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Edited wills and board resignations, Catalina Conservancy implodes (photos)

catalina boats

Photo by lpotatol via Flickr Creative Commons

Catalina boats.


Photo by Daniel Peckham via Flickr Creative Commons

Sky above Catalina.

catalina in the distance

Photo by JoePhilipson via Flickr Creative Commons

Ventura pier with a view of Catalina in the distance.


Photo by Automania/Mike via Flickr Creative Commons

Sun over Catalina.


Photo by brewbooks via Flickr Creative Commons


Photo by Automania/Mike via Flickr Creative Commons


Photo by Monica's Dad via Flickr Creative Commons

Jonathan Moore/Getty Images

The beach at Avalon Harbor has made Heal the Bay’s "Ten Worst Bummers” list for more than a decade thanks to ancient clay and metal pipes in the Catalina Island city’s sewage system.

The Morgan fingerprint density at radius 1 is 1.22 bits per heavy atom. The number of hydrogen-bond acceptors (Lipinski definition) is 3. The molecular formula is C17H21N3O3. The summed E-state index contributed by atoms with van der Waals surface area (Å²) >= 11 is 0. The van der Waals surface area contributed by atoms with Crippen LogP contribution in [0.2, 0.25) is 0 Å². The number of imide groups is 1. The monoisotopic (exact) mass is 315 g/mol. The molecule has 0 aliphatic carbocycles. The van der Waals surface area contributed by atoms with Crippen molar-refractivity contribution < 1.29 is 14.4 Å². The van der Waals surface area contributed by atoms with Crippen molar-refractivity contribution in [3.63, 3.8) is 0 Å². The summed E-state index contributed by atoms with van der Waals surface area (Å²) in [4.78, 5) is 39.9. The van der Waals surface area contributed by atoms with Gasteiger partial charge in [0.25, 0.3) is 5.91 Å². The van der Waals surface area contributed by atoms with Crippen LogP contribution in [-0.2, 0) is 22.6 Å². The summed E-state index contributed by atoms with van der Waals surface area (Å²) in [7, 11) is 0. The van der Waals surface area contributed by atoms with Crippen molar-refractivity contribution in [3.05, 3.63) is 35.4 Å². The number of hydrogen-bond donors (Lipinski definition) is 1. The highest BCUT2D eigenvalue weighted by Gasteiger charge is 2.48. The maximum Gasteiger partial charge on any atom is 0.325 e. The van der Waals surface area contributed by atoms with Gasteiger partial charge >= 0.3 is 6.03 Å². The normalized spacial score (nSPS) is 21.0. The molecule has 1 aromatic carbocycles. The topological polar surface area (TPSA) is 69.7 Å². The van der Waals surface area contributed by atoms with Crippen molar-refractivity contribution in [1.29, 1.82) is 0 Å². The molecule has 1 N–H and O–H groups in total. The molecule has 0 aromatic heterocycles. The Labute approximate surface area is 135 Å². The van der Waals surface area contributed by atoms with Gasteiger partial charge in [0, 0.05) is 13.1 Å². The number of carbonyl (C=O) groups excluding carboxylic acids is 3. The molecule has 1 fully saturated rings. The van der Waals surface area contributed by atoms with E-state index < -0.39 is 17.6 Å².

scmtngirl/Flickr Creative Commons

A view from Catalina Island, looking over Avalon.

File picture dated May 17, 2008, of Aval


Avalon on Santa Catalina Island, California, from a helicopter of the Island Express company.

The L.A. Times reports three board members of the Catalina Conservancy —  a 15-member organization that manages nine-tenths of Santa Catalina Island — resigned last week, bringing the total to 10 officials and scientists who've recently jumped ship.

The departed parties point to Executive Director Ann Muscat's "controversial leadership style and differences over the direction she is taking the 40-year-old Catalina Island Conservancy." Some members are also concerned over Muscat's salary and expenses.

Muscat, a marine biologist hired a decade ago, is pushing development of new tourist attractions to bring badly needed revenue to the conservancy and the island's tourism-oriented businesses. The conservancy manages most of the island's wild lands, operating on $12 million a year from donations and earned revenue.

At least some of the conflicts stem from a disagrement about the emphasis of tourism over conservation. To the displeasure of some of the board Muscat has been promoting plans to fund conservation programs by creating a gift shop and upgrading destination spots.

Ex-board member Roy Rose says he's made a $10 million revision to his will and written out the Conservancy.


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